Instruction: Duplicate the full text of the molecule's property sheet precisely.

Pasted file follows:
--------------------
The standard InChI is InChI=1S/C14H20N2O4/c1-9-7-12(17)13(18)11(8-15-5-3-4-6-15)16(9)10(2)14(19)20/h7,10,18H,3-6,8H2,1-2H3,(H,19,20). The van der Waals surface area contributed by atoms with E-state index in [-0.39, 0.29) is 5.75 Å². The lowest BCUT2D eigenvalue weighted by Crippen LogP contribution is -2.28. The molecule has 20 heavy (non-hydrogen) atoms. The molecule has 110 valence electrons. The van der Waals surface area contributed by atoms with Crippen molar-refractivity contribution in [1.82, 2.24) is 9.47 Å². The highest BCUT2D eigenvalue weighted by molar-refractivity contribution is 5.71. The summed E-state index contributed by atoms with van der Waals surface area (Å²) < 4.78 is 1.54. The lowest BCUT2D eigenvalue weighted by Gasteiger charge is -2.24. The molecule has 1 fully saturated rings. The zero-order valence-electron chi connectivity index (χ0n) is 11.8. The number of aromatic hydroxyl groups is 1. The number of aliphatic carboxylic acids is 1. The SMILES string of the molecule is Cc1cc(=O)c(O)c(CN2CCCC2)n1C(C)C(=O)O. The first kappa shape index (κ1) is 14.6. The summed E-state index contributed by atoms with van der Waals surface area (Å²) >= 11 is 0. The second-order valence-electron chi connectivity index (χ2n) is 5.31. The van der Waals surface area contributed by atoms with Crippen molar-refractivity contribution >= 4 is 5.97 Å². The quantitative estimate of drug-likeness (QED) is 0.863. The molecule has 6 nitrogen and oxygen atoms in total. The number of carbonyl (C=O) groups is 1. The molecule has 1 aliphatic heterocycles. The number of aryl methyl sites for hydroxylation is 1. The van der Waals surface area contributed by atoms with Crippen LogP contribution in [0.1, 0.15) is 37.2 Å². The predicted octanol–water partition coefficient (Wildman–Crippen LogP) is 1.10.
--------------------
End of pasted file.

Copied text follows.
The standard InChI is InChI=1S/C14H20N2O4/c1-9-7-12(17)13(18)11(8-15-5-3-4-6-15)16(9)10(2)14(19)20/h7,10,18H,3-6,8H2,1-2H3,(H,19,20). The van der Waals surface area contributed by atoms with E-state index in [-0.39, 0.29) is 5.75 Å². The lowest BCUT2D eigenvalue weighted by Crippen LogP contribution is -2.28. The molecule has 20 heavy (non-hydrogen) atoms. The molecule has 110 valence electrons. The van der Waals surface area contributed by atoms with Crippen molar-refractivity contribution in [1.82, 2.24) is 9.47 Å². The highest BCUT2D eigenvalue weighted by molar-refractivity contribution is 5.71. The summed E-state index contributed by atoms with van der Waals surface area (Å²) < 4.78 is 1.54. The lowest BCUT2D eigenvalue weighted by Gasteiger charge is -2.24. The molecule has 1 fully saturated rings. The zero-order valence-electron chi connectivity index (χ0n) is 11.8. The number of aromatic hydroxyl groups is 1. The number of aliphatic carboxylic acids is 1. The SMILES string of the molecule is Cc1cc(=O)c(O)c(CN2CCCC2)n1C(C)C(=O)O. The first kappa shape index (κ1) is 14.6. The summed E-state index contributed by atoms with van der Waals surface area (Å²) >= 11 is 0. The second-order valence-electron chi connectivity index (χ2n) is 5.31. The van der Waals surface area contributed by atoms with Crippen molar-refractivity contribution >= 4 is 5.97 Å². The quantitative estimate of drug-likeness (QED) is 0.863. The molecule has 6 nitrogen and oxygen atoms in total. The number of carbonyl (C=O) groups is 1. The molecule has 1 aliphatic heterocycles. The number of aryl methyl sites for hydroxylation is 1. The van der Waals surface area contributed by atoms with Crippen LogP contribution in [0.1, 0.15) is 37.2 Å². The predicted octanol–water partition coefficient (Wildman–Crippen LogP) is 1.10.